REVIEW: “A Tender Goodbye” – ‘Varda By Agnès’ (2019)


“A beautiful tribute to a remarkable woman.”

With the wind in her face, Agnès Varda’s soft voice cuts through all other noise. The short woman leans on her stick as she balances on a slow-moving industrial camera rig, reeling off anecdotes about her career. Varda By Agnès is the last film from Varda, after the devastating news of her passing in March. The film marks a moment for Varda herself to reflect on her films, jumping from topic to topic, film to film, wisdom is abundant.

This is a tribute to Varda that will keep her memory alive; an intimate walkthrough, from her perspective, of her decade-spanning career. Talking candidly, she points to three elements in her work that she deems to be essential: inspiration, creation and sharing. She speaks to her balance of documentary and fiction and how they blend together under her watch. Even in her fiction films there are elements of documentary present, she says it herself: “real people are at the heart of my work.” This attention to people is central to Varda’s career, it is somewhat touching that her final film turns the attention onto herself.

Perched upon her director’s chair, labelled with ‘AGNES V’ as bold as her haircut, Varda’s perspective is unique. This film solely relies on, and benefits from, Varda’s ninety-year experience of life and filmmaking. It is amazing how someone can be so charismatic that even after two hours of talking she remains entirely engaging. One aspect of Varda that also shines bright is her accepting nature, this is visible in both her being welcoming and open-minded towards people, and her integration of digital mediums. Varda is shown as woman whose kind heart is reflected in every step she took. The film becomes more of a character study on Varda remaining open and ready to listen to anyone that had the joy of entering her orbit.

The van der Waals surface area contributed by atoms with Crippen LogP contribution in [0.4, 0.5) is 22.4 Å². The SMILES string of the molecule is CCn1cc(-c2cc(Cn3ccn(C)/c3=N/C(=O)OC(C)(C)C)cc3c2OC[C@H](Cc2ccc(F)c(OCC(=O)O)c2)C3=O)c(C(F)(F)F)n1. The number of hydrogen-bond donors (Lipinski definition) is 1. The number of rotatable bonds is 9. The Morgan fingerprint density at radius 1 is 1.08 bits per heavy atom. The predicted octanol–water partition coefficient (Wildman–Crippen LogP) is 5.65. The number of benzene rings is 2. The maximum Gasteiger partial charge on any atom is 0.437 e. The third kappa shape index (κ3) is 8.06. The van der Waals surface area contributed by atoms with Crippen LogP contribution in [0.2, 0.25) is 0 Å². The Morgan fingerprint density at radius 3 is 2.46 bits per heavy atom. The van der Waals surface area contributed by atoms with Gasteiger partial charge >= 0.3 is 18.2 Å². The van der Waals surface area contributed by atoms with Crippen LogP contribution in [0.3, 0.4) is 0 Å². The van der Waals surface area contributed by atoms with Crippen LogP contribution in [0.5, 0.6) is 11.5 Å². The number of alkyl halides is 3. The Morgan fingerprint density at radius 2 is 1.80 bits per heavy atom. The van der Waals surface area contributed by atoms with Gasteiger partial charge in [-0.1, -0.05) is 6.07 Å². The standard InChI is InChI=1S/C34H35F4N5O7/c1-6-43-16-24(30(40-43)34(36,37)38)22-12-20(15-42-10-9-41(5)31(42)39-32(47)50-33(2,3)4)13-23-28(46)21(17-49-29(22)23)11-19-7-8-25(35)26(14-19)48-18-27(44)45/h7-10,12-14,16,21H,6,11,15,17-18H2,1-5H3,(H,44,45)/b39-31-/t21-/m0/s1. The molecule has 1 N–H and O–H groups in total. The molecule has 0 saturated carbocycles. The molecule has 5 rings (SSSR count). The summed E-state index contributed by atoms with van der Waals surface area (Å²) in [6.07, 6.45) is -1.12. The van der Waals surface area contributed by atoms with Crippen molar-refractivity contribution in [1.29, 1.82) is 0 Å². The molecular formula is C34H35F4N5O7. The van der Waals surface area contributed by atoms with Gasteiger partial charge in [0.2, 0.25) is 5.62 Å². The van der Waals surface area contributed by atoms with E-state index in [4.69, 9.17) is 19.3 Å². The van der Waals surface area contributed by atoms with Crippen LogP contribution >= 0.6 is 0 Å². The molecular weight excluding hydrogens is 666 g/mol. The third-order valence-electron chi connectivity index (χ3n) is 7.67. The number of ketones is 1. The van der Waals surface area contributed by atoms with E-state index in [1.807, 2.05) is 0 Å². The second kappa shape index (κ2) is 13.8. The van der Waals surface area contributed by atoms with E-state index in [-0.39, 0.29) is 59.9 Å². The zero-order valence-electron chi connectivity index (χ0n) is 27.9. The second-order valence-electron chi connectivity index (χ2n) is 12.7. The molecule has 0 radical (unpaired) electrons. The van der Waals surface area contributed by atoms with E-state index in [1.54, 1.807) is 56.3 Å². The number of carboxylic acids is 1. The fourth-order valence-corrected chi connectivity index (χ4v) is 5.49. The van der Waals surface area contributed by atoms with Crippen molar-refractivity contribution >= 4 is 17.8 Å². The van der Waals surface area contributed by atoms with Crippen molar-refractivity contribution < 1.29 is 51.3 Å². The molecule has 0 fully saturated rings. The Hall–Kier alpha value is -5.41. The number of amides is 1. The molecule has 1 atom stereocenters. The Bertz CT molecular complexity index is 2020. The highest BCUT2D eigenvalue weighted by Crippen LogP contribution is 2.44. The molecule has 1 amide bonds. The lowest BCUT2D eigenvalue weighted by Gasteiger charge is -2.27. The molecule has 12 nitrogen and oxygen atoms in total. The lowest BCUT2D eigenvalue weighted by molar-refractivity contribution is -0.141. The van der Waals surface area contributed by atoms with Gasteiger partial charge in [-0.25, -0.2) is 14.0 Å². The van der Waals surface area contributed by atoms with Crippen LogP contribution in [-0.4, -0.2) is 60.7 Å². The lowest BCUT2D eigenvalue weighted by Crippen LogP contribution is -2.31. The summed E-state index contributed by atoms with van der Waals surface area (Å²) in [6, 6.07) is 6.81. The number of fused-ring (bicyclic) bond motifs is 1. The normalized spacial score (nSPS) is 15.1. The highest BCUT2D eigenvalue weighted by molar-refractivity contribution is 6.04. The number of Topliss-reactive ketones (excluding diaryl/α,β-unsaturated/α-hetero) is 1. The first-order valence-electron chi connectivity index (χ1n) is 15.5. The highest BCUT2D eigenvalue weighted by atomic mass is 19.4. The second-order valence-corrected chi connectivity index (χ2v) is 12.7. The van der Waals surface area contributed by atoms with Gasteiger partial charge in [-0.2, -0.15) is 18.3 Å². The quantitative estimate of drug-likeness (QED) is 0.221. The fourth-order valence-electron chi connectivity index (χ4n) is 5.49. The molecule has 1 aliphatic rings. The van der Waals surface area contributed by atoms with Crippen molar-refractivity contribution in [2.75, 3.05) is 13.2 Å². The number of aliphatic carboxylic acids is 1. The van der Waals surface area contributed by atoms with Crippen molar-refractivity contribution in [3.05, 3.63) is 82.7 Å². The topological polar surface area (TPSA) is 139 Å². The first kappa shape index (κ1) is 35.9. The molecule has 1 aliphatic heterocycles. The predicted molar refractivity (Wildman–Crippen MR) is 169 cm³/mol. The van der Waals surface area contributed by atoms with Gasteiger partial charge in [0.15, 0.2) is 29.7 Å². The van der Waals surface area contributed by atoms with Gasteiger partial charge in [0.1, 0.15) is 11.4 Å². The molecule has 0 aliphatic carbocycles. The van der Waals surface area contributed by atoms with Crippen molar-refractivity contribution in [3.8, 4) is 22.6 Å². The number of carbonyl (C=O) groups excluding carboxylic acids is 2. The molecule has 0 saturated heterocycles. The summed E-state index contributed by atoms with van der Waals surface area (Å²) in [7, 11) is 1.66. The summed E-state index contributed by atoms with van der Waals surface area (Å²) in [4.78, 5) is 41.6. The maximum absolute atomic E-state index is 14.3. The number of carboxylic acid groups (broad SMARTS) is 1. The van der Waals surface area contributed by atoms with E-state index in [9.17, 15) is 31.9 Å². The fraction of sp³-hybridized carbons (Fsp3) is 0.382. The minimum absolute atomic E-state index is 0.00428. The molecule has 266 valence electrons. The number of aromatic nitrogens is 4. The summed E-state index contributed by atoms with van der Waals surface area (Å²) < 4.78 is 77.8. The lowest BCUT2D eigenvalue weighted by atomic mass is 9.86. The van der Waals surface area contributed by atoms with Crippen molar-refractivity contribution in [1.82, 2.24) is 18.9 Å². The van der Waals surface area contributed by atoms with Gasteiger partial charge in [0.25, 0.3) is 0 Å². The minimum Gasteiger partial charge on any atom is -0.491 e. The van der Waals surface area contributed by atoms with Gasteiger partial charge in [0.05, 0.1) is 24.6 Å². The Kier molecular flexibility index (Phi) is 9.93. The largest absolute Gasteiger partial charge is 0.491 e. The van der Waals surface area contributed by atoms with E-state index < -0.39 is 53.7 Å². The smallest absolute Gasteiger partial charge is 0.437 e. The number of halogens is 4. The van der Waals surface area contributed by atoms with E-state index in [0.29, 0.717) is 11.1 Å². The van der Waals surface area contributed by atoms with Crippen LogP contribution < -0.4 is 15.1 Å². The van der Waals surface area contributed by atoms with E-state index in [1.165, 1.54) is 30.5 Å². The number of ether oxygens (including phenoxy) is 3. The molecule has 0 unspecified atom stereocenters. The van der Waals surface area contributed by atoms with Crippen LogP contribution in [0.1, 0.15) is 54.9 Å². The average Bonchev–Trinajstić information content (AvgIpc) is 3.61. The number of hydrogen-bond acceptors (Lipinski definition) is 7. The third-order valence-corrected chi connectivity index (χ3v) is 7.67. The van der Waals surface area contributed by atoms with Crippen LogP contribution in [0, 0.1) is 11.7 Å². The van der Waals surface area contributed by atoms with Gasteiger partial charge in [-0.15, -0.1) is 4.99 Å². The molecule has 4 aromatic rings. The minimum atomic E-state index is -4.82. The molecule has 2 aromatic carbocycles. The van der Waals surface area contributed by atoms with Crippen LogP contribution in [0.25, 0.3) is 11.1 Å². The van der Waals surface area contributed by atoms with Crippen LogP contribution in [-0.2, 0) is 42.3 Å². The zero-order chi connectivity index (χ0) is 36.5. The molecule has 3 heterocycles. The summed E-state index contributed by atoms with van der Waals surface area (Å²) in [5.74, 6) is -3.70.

Agnes Varda sat in her director chair, on the beach with wooden seagulls spread around the sand. she looks out on the still ocean

Although a documentary structure is obvious, with Varda’s personality comes lively energy. Her stances on particular topics shine clear: “obviously I was a feminist… I still am!” and her energy extends to her analogies as she navigates her favourite surroundings: “The opposite of a wall is a beach”. Intentionally political or not (very likely the former), Varda’s comment displays a perspective that she utilises in her filmmaking. The beach becomes a landscape for her expression, referencing the horrific image of a three-year-old child dead on the beach amidst the poor treatment of refugees. Varda has no care in speaking her mind. 

Varda is the epitome of growing old gracefully. Varda By Agnès is her finally filming herself over others. The autobiographical documentary shows how time can pass in a blur, but the memory of Agnès will be anything but fleeting. There is great fondness from Varda as she speaks about those who impacted her life. JR is one individual whose friendship was important to them both. Varda talks about their pairing and the wonderful Faces Places that came from it: a documentary that captured Varda’s intrigued spirit, still easily keeping up with modern filmmaking and welcoming JR’s style of working with people. 

Once again, Varda finds herself back on the beach. A clip from Faces Places shows Varda gazing out at the entirity of the beach that stretches out in front of her; the sand, the sea, and the sky, all succumbing to Varda’s gaze, it is a goodbye in the most humbling of ways. Varda By Agnès is a beautiful tribute to a remarkable woman, a memorial to her filmography and her life.